Annual Report: Ethiopia 2011

May 28, 2011

Annual Report: Ethiopia 2011

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Opposition parties said that their members were harassed, beaten and detained by the EPRDF in the build-up to the elections. Hundreds of people were allegedly arrested arbitrarily in the Oromia region, often on the grounds of supporting the Oromo Liberation Front (OLF), an armed group. Detention without trial, torture and killings of Oromos were reported. On 7 February, Dr Merera Gudina, leader of the Oromo People's Congress party and the Chairman of Medrek, told the media that at least 150 Oromo opposition officials had been arrested in less than five months.

Freedom of expression - journalists

Ethiopia's independent press was barely able to function. Journalists worked in a climate of fear because of the threat of state harassment and prosecution. Information was closely controlled by state bodies including the Radio and Television Agency (ERTA) and Ethiopian Press, the state publisher.

  • In January, Ezeden Muhammad, editor and publisher of Ethiopia's largest Islamic weekly, Hakima, was sentenced to one year's imprisonment for "incitement" in connection with a 2008 column criticizing comments made by the Prime Minister. In September, Ezeden Muhammad was released, but his 17-year-old son Akram Ezeden, who had been acting as editor during his father's detention, was arrested on the same day. He was later released and the case against him dropped.
  • On 4 March, Voice of America reported that its Amharic-language broadcasts were being jammed. On 19 March, the Prime Minister declared that the radio station had been broadcasting "destabilizing propaganda" and compared it to Radio Mille Collines, a Rwandan radio station that incited ethnic hatred before and during the 1994 Rwandan genocide.
  • In May, Woubshet Taye, editor-in-chief of the Awramba Times, resigned following a warning from the Ethiopian Broadcasting Authority that he would be "responsible for any bloodshed that may occur in connection with the coming election". The Awramba Times had featured an article the week before about a pro-democracy demonstration during the 2005 election period.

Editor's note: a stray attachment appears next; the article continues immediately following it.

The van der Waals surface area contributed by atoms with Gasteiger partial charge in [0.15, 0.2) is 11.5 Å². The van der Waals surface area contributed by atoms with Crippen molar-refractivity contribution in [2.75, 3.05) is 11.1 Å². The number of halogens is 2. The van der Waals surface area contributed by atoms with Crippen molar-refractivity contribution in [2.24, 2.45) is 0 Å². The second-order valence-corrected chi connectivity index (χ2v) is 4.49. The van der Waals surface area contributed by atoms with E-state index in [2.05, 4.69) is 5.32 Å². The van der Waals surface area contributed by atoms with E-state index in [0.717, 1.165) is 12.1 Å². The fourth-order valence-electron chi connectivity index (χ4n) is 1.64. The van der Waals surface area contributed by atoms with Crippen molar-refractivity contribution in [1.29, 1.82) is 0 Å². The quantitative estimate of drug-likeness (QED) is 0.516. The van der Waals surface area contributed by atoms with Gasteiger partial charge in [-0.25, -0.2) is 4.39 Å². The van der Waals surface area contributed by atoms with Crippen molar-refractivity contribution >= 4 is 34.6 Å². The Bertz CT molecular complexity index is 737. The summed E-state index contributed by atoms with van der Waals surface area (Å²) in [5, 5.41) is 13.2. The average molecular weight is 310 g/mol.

In March, the Supreme Court reinstated fines imposed in 2007 on four independent publishing companies in the wake of a post-election crackdown in 2005, but overturned by a presidential pardon the same year. The publishers could not pay the re-imposed fines. The High Court was asked by the government to freeze the assets of the publishers and their spouses.

Internet content was censored by the state and some websites were blocked. The National Electoral Board introduced a press code which restricted journalistic activities during the elections, including a ban on interviews with voters, candidates and observers on election day.

The Mass Media and Freedom of Information Proclamation remained in force, giving the government disproportionate power to launch defamation cases, issue financial penalties and refuse media registrations and licences.

Human rights defenders

The Charities and Societies Proclamation, passed in 2009, took effect. The legislation imposed strict controls on civil society organizations and provided for criminal penalties, including fines and imprisonment. Local NGOs were barred from working on issues of human rights and democracy if more than 10 per cent of their income came from foreign sources. The law made human rights defenders fearful of working and led to self-censorship.

Some organizations significantly altered their mandates and ceased their work on human rights. Several human rights defenders fled abroad fearing government harassment following the implementation of the law.

A small number of organizations continued working on human rights and democracy issues, including the Ethiopian Human Rights Council (EHRCO) and the Ethiopian Women Lawyers Association (EWLA), although both were forced to reduce staff numbers and close offices due to the new funding rules. At the end of the year, EHRCO had only three offices (compared to 12 previously). Despite successfully re-registering with the Charities and Societies Agency, the enforcing body, the bank accounts of EHRCO and EWLA were frozen in late 2009 and remained frozen at the end of 2010.